GOP Lieutenant Governor Faces Backlash for Saying Grandparents Don't Want to Sacrifice the Economy for Coronavirus Isolation

The lieutenant governor of Texas has said that he would rather get back to work and risk dying than see coronavirus restrictions damage the U.S. economy and he believes that many of his generation would be prepared to do the same.

Amid a rising death toll and closed businesses across the U.S., Dan Patrick, who turns 70 next month, told Fox News that he was less afraid of COVID-19 and more "in fear of what's happening to this country."

President Donald Trump said Monday that he wanted to re-open the U.S. economy within weeks rather than months. At the same media briefing, the White House administration's coronavirus response coordinator, Deborah Birx, said data suggested 99 percent of the coronavirus deaths were those over the age of 50, and that many had pre-existing conditions.

Patrick told Fox anchor Tucker Carlson that his age made him more vulnerable but that people of his age were willing to take a risk.

Newsweek subscription offers >

Texas Lt. Governor Dan Patrick
Texas Lieutenant Governor Dan Patrick addresses the crowd ahead of a rally in support of Senator Ted Cruz on October 22, 2018 at the Toyota Center in Houston, Texas. He has told Fox News that he would be prepared to risk his life for the economy which has been shuttered due to the coronavirus. Loren Elliott/Getty Images

"No one reached out to me and said 'as a senior citizen, are you willing to take a chance on your survival in exchange for keeping the America that all America loves for your children and grandchildren?' And if that's the exchange, I'm all in."

The grandfather-of-six said that "there are lots of grandparents out there in this country, like me," and that he wanted to "live smart and see through this, but I don't want the whole country to be sacrificed."

He said he had talked to "hundreds of people" over the last week and that "everyone says pretty much the same thing, that we can't lose our whole country."

Newsweek subscription offers >

"So my message is that, let's get back to work, let's get back to living, let's be smart about it and those of us who are 70 plus, we will take care of ourselves but don't sacrifice the country. Don't do that. Don't ruin this great American dream."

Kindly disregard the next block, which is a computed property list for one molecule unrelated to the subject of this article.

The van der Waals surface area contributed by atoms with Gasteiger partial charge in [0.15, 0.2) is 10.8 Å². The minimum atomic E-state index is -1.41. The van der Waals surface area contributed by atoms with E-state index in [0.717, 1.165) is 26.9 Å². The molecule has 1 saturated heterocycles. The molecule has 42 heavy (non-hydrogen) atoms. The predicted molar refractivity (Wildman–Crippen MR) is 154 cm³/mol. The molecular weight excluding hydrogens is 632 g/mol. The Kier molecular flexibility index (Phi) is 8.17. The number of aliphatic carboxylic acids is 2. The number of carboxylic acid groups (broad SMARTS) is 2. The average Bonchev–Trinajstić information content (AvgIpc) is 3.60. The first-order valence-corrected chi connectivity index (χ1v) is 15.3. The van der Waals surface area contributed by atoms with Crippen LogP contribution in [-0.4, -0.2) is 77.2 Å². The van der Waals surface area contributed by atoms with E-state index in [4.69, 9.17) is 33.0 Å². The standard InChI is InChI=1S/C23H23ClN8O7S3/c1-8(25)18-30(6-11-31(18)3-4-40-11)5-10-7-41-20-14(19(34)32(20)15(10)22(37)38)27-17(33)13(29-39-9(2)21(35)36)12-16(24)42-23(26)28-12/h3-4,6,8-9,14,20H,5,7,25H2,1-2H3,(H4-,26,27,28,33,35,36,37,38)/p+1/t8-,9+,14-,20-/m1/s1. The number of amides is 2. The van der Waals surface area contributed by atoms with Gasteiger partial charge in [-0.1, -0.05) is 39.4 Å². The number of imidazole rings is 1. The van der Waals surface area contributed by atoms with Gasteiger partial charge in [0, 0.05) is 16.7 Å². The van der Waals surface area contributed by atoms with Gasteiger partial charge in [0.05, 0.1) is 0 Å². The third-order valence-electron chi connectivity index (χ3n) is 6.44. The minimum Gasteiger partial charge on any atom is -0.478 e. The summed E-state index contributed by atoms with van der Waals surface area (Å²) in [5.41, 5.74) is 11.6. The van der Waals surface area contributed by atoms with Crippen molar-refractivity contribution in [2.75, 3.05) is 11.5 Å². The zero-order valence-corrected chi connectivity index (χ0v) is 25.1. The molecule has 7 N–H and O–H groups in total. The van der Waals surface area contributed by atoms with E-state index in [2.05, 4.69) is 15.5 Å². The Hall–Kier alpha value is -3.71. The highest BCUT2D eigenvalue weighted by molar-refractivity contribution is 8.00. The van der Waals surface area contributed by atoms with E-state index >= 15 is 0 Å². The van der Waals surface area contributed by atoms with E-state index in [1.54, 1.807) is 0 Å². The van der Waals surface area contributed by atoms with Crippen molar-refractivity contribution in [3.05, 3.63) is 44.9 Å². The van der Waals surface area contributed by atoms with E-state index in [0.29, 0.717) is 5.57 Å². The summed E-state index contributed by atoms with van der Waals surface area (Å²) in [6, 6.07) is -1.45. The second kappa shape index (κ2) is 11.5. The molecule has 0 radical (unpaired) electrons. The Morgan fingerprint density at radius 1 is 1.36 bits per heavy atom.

His comments on Tucker Carlson Tonight sparked much debate on Twitter, with Dan Patrick trending on Monday night and Tuesday morning.

Social media users made references to the TV show Logan's Run, in which no one is allowed to live over the age of 30, and the dystopian film Soylent Green.

Qasim Rashid, a Virginia Democrat who is running for Congress tweeted: "Texas Lt Gov Dan Patrick literally says grandparents should die to save our economy for our kids. Not only would millions of young people 'also' die, but imagine the sociopathy of preferring mass death to bailing out working Americans."

Former presidential candidate Beto O'Rourke tweeted: "This kind of numbnuttery will kill people in Texas. Young as well as old. We need a state-wide shelter in place order to stop the spread of coronavirus and save hundreds of thousands of lives."

The author John Pavlovitz tweeted to his 216,000 followers: "Call me strange, but I don't think the sick or the elderly are expendable just so Republicans can hold the presidency or so some already wealthy people can become even wealthier.

"Maybe I'm not a "pro-life" Christian—just a decent human being. I'll be okay with that," he added.

The journalist Alex Cole tweeted to his 47,000 followers: "I remember when Republicans like Dan Patrick were screaming about Death Panels and now the very same people are saying sacrifice the elderly for the sake of our economy."

The author Kevin Kruse tweeted: "I've been studying the history of American conservatism for a few decades now, but I never once thought I'd see them embracing the Carousel from "Logan's Run.""

Newsweek has contacted Patrick's office for a response to the social media criticism. The graph below provided by Statista shows the number of confirmed COVID-19 cases in the U.S. as of March 23.

Statista, coronavirus, US, states, March, 23
This infographic shows the number of confirmed COVID-19 cases by state as of March 23. Statista
GOP Lieutenant Governor Faces Backlash for Saying Grandparents Don't Want to Sacrifice the Economy for Coronavirus Isolation | U.S.